The substrate 504 can be composed of material having a relatively lower refractive index than the SWG 502. For example, the substrate 506 can be composed of quartz, silicon dioxide (‘SiO2”), aluminum oxide (“Al2O3”), or a polymer.

Optical elements are compact and can be fabricated with many of the same CMOS-compatible techniques used to fabricate microelectronic devices. For example, an optical element can be fabricated by depositing a semiconductor layer on a planar surface of a substrate using wafer bonding or chemical or physical vapor deposition. The posts comprising an SWG can be formed in the semiconductor layer using photolithography, nanoimprint lithograph, reactive-ion etching, or roll-to-roll processing.

The SWG 502 is a high-contrast SWG because of the relatively high contrast between the refractive index of the material comprising the SWG 502 and the refractive index of the substrate 506, which can be created by forming the posts so that portions of the substrate 506 are exposed between the posts, as shown in the cross-sectional view 512. For example, the elemental semiconductors and many III-V compound semiconductors that can be used to form the SWG 502 have effective refractive indices greater than approximately 3.5 when interacting with light of a wavelength 632.8 nm. By contrast, quartz, SiO2, and polyacrylate used to form the substrate 506 have effective refractive indices less than approximately 1.55 when interacting with light of the same wavelength 632.8 nm.

The lattice constant Λ of the SWG 502 is selected so that the optical element 500 does not scatter light into the substrate in an unwanted manner. Unwanted scattering can be prevented by selecting the lattice constant based on a no-scattering limit given by:

Λ < 2 3 λ n s
where ns is the refractive index of the substrate 506. In addition to selecting the lattice constant based on the no-scattering limit, the element 500 can be configured so that the desired phase difference between two posts separated by Λ is less than π, so that the desired output phase is determined by the lattice at a high enough spatial density. The element 500 can also be configured with a certain numerical aperture (“NA”) imposed by the constraint:

Λ λ 2 · NA

The SWG 502 is also a “non-periodic” SWG. In other words, the diameters of the posts comprising the SWG 502 are varied. For example, as shown in FIG. 5B, neighboring posts 516-518 have different post diameters d1, d2, and d3, where d1<d2<d3. The SWG 502 is also referred to as a “sub-wavelength grating” because the post diameters d and lattice constant Λ are less than the wavelength λ of the light the SWG 502 is configured to interact with.

The resonance of the SWG 502 with the wavelength λ, is determined by the duty cycle and the thickness of the SWG 502. The duty cycle for a SWG with posts having circular cross sections is given by:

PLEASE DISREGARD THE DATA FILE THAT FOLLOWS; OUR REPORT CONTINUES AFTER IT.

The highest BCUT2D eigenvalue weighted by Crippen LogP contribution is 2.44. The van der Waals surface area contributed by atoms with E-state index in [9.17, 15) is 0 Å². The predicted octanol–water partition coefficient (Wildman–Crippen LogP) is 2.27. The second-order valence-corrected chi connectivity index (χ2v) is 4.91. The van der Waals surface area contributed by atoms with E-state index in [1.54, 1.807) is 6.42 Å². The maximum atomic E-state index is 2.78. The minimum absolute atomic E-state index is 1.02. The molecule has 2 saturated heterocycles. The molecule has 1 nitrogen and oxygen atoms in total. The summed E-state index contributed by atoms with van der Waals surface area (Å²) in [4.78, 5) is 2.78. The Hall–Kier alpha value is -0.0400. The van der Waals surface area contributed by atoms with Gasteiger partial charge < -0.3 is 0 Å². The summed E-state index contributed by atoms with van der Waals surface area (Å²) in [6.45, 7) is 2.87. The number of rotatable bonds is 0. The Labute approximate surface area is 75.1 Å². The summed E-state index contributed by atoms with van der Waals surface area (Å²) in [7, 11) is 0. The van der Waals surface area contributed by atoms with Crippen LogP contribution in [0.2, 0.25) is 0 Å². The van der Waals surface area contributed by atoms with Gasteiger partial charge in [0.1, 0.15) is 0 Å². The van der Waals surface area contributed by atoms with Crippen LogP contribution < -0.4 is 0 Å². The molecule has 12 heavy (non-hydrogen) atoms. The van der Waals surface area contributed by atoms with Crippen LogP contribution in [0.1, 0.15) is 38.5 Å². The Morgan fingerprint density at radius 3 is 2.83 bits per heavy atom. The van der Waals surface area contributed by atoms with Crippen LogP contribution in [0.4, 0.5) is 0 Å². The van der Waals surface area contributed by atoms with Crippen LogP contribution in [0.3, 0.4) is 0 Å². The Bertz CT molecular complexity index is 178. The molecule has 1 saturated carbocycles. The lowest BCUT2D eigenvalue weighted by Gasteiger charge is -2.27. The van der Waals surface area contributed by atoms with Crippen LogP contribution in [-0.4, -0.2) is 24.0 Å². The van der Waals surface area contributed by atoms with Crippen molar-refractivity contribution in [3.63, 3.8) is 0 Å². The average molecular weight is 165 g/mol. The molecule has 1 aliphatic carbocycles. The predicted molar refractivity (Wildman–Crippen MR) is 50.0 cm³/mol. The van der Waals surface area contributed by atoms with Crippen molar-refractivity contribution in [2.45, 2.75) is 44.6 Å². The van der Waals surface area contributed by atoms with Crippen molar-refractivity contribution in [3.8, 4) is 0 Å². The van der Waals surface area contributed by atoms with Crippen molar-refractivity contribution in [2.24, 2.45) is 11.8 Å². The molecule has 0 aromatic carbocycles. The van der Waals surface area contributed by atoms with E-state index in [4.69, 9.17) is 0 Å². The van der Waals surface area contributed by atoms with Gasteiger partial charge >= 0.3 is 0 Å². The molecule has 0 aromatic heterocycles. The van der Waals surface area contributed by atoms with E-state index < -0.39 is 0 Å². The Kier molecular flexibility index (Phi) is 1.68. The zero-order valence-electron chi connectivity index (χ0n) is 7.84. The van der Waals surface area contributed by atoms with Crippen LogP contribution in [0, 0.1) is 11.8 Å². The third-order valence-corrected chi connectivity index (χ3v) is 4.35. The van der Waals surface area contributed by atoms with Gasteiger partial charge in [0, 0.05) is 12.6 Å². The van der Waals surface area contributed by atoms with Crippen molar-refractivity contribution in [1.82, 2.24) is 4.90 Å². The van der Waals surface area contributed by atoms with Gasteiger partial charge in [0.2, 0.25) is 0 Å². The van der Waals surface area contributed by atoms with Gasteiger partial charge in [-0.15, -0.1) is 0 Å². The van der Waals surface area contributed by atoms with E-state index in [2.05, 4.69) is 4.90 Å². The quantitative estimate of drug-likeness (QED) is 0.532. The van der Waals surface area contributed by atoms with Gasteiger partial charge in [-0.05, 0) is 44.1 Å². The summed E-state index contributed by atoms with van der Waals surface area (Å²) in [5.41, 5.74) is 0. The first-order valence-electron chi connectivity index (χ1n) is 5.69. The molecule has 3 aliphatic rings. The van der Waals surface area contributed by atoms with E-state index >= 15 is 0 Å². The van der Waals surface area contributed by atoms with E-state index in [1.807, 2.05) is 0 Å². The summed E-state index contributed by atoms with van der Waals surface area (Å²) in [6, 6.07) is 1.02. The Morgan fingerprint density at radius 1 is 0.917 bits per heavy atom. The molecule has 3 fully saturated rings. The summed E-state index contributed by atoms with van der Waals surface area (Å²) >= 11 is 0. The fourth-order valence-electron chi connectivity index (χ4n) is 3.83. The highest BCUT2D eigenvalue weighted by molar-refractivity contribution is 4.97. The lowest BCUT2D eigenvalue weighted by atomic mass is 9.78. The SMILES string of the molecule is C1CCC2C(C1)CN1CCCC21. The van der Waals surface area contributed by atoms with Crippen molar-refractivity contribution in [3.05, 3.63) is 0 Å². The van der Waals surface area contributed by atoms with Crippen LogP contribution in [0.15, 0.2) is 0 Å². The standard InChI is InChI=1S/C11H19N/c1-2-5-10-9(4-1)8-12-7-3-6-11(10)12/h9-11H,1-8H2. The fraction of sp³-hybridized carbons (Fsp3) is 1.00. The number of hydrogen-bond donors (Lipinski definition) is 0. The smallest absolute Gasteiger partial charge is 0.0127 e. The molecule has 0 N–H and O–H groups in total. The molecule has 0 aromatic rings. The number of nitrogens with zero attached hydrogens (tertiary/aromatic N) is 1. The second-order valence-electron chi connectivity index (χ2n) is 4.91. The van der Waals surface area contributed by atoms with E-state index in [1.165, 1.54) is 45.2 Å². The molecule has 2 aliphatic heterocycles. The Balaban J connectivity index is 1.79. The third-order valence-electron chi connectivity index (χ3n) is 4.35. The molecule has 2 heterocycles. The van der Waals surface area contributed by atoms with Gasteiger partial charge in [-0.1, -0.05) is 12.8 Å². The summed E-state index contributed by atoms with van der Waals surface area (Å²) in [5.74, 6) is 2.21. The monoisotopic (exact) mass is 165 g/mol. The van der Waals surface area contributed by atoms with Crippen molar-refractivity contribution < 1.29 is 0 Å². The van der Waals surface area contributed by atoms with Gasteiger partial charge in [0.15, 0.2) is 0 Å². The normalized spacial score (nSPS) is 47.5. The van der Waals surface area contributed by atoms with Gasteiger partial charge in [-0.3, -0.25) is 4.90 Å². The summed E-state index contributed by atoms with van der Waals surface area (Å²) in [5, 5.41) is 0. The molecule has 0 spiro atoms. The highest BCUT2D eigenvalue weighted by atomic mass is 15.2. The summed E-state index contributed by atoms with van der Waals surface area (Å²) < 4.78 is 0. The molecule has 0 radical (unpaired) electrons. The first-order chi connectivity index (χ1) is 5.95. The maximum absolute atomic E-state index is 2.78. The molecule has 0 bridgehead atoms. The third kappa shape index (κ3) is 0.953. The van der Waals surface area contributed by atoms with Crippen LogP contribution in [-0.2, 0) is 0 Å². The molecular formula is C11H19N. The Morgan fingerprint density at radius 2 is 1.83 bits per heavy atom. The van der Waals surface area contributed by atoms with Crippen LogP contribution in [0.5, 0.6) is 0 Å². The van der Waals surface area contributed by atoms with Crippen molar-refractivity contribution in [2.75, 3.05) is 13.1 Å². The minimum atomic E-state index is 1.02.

δ = d Λ
and the thickness t of the SWG 502 can be selected to allow a large differential phase shift as the duty cycle is varied where:

t < λ ( n SWG - n s )
where nSWG is the effective refractive index of the SWG 502 at the wavelength λ. The duty cycle δ over certain regions of the SWG 502 can be selected so that the SWG 502 is approximately “off-resonance” with the wavelength λ, resulting in a majority of the light being transmitted through the regions with a high transmittance. Alternatively, the duty cycle over other regions of the SWG 502 can be selected so that the SWG 502 is approximately “on-resonance” with the wavelength λ, resulting in a majority of the light being reflected from the other regions with a high reflectance.

FIG. 6 shows example plots of reflection and transmission coefficients and transmitted phase based on simulation results for a SWG composed of a hexagonal lattice of Si posts in an oxide matrix. Dot-dash curve 602 represents the squared norm of the reflection coefficient, |R|2, solid curve 604 represents the squared norm of the transmission coefficient, |T|2, and dashed curve 606 represents the transmitted phase, arg (T/2π), for light with normal incidence and wavelength 650 nm. The curves 602, 604, and 606 were generated using the open source finite-difference time-difference software MEEP described in “A flexible free-software package for electromagnetic simulations by the FDTD method,” A. F. Oskooi et al., Computer Physics Communications, 181, 687-702 (2010). The curves 602, 604, and 606 were determined for posts with a fixed thickness of approximately 130 nm, a fixed lattice constant of approximately 475 nm, while the duty cycle was varied from 0% to 100%, as represented by horizontal axis 608. Curves 602 and 604 reveal that the reflection and transmission of light vary smoothly with variations in the duty cycle over the off-resonance intervals 610 and 612. Portions of the off-resonance intervals 610 and 612 indicate that a large portion of the incident light is transmitted through the SWG for duty cycles in the range from 0% to approximately 30% and in the range from approximately 35% to approximately 68%. On the other hand, on-resonance intervals 614 and 616 reveal abrupt decreases in the transmission and increases in the reflection of the light for narrower duty cycle ranges. In particular, the transmission coefficient is less than approximately 0.4 for duty cycles in the narrow range from approximately 31% to approximately 33% and in the range from approximately 74% to approximately 85% with the strongest resonance or reflection occurring for duty cycles at approximately 32% 618 and approximately 80% 620. The transmitted phase over the off-resonance interval 610 remains flat for duty cycles below approximately 25% but increases sharply as the duty cycle approaches 30%. In the on-resonance interval 614, the transmitted phase decreases between approximately 30% and 32%. Between approximately 32% and approximately 80% the transmitted phase 606 varies smoothly over a large range of transmitted phases.